Saving the Song From the Reality TV Circus

A chance encounter with a favorite tune reminds one critic that, despite the deluge of reality music shows celebrating the personality of the singer, there is still magic to be found in the power of the song.

Ben Shalev
Ben Shalev
Ben Shalev
Ben Shalev

Last Friday, outside an elementary school in Ramat Gan, I experienced a particularly moving musical event. It was ten minutes before the end of school, and only a few parents were waiting for their kids by the gate. From the school’s auditorium came the voice of a young girl singing Shuli Rand's "Ayeka" (Where art thou?). My suspicion that this was a rehearsal for a Memorial Day ceremony was soon confirmed when a different girl started singing another song commonly heard on that day. With all due respect to Gidi Gov’s "Yoram," I’d like to focus on "Ayeka" The sound of that song, delivered by that young girl, was a true moment of grace.

Maybe the circumstances played a role in the experience, along with the situational similarities to one of my favorite Hebrew songs, "Kol Od" (As long as) by Yoni Rechter and Eli Mohar, which describes a man waiting outside a school, hearing his son’s class singing (“A man in mid-morning/A man in mid-life/By the school stands alone/but the children sing still /of first rains and the squill”). Even if it was just one girl in this case, the parallel was enough to make one’s heart more permeable than usual. Of course, it took the right song to pierce the heart.

"Ayeka," which debuted in 2008, is one of the few songs in recent years that both climbed the charts and entered the Israeli bloodstream. This isn't a small thing. Most songs on such somber occasions are the older traditional ones, like "Yoram" and "The Little Prince," that we've heard countless times. "Ayeka" is fresh and unique and its novelty was one of the things that moved me when I heard it sung by that girl.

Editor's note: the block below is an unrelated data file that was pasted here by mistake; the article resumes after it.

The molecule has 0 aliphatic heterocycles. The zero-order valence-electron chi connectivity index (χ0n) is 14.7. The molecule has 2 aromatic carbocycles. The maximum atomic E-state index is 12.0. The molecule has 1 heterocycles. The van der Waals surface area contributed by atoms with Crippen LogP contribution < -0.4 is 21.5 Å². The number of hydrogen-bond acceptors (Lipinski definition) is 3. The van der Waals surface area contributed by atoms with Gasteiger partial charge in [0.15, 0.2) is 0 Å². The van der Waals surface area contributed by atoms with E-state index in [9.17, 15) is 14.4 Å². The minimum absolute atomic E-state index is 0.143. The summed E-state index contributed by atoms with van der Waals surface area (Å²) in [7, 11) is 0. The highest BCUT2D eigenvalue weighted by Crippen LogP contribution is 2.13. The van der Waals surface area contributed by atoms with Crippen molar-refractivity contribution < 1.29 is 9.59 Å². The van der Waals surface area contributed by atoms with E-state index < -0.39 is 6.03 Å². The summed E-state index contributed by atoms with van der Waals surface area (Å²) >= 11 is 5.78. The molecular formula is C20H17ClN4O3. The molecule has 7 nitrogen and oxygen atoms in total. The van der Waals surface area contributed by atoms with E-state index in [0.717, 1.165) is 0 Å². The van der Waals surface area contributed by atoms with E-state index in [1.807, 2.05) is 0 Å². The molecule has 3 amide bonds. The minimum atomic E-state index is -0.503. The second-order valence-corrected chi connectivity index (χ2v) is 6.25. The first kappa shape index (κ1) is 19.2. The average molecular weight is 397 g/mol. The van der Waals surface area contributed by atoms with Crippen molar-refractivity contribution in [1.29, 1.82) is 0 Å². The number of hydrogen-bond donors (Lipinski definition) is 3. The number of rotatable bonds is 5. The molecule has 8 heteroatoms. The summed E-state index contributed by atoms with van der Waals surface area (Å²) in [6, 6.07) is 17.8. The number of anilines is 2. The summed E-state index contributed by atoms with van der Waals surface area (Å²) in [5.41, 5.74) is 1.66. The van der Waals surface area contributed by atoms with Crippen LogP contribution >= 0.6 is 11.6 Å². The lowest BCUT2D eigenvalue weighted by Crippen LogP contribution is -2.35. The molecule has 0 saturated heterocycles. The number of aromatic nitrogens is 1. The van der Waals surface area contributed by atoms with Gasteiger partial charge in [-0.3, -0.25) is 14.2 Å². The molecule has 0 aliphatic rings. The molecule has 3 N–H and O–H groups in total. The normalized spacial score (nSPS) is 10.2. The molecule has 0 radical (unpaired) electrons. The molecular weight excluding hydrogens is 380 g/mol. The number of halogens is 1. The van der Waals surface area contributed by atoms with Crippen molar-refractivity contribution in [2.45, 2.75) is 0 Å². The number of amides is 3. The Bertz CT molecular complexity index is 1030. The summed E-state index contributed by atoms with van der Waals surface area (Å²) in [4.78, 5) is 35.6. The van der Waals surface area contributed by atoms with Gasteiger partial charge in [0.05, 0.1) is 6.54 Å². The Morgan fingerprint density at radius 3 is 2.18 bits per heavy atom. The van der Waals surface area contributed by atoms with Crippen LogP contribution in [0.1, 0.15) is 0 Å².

What does "Ayeka" have to do with the Memorial Day for fallen soldiers? I have no idea. Perhaps the person who chose it thought Shuli Rand was crying out to a fallen comrade or family member. Perhaps it captures the struggle of a religious person put to the test by the death of a loved one.

In any case, this particular rendition offered another reason to be moved. She didn't sing perfectly, nor did she try to. She wasn’t always on key and even stumbled from time to time. Since it was only a rehearsal, she didn’t seem pressured or anxious, but sounded natural and free. Luckily she didn’t know she had an audience on the lawn outside.

With all the music-related reality shows out there, when we hear children singing today, our first association is the TV program “School of Music." It's not quite the same as thinking of cell phones when actual birds sing, but it's close. On TV, everything revolves around the singing child. The song is only the springboard, and has no independent value aside from the story woven by the producers around the child. In the experience I had outside the school, which was a little artificial since I could not see the singing girl, nearly everything revolved around the song itself. It was more modest, innocent and healthy from a cultural point of view, which added to the beauty of the moment.

“The song, not the singer” is the most exciting formula the pop world has to offer. That’s what it was like when I first heard "Ayeka" four years ago. I remember what traffic light I was stopped at. The song came on the radio, and immediately you knew it was something special.

I had no idea who was singing it. My first thoughts on hearing the broken, raspy voice and the heavyset presentation was that Yitzhak Klepter was emerging, sharp and bright, from some extinguished creative world. Or was it Shmulik Kraus, from an even more darkened place? Perhaps it was an unknown recording of Meir Ariel, made in some magical moment before his death?

At the end of the song, the presenter announced that the singer was Shuli Rand. My first reaction was: “What?? Shuli Rand? Yes, when you think about it, it makes sense, but even so, wow!!” What happened next is well-known. His album Good Point became a major hit, selling tens of thousands of copies, soon becoming a platinum album. Rand even had a show in Caesarea.

This incredible story, a rare fusion of critical and commercial success, overshadowed the initial excitement stirred up by "Ayeka". There was inevitably some saturation after endless listening. But last week, outside the school, in the voice of that girl, I heard it again with fresh ears was moved as if hearing it anew.

Musician and actor Shuli Rand.Credit: Tess Scheflan

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